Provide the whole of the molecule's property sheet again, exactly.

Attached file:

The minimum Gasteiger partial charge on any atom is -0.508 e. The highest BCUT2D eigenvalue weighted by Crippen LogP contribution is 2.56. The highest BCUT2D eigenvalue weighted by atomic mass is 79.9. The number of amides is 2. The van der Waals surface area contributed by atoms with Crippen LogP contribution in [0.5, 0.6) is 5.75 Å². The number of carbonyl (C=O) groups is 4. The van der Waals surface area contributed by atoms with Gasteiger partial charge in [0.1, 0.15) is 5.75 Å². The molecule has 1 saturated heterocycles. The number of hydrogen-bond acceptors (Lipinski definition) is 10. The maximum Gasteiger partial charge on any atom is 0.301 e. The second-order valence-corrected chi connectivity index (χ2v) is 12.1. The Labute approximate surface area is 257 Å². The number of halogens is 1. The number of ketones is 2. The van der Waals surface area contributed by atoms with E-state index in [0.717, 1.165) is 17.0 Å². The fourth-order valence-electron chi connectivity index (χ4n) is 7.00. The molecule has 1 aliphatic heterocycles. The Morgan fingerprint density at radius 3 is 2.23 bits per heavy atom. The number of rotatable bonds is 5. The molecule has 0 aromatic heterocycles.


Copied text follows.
The minimum Gasteiger partial charge on any atom is -0.508 e. The highest BCUT2D eigenvalue weighted by Crippen LogP contribution is 2.56. The highest BCUT2D eigenvalue weighted by atomic mass is 79.9. The number of amides is 2. The van der Waals surface area contributed by atoms with Crippen LogP contribution in [0.5, 0.6) is 5.75 Å². The number of carbonyl (C=O) groups is 4. The van der Waals surface area contributed by atoms with Gasteiger partial charge in [0.1, 0.15) is 5.75 Å². The molecule has 1 saturated heterocycles. The number of hydrogen-bond acceptors (Lipinski definition) is 10. The maximum Gasteiger partial charge on any atom is 0.301 e. The second-order valence-corrected chi connectivity index (χ2v) is 12.1. The Labute approximate surface area is 257 Å². The number of halogens is 1. The number of ketones is 2. The van der Waals surface area contributed by atoms with E-state index in [0.717, 1.165) is 17.0 Å². The fourth-order valence-electron chi connectivity index (χ4n) is 7.00. The molecule has 1 aliphatic heterocycles. The Morgan fingerprint density at radius 3 is 2.23 bits per heavy atom. The number of rotatable bonds is 5. The molecule has 0 aromatic heterocycles.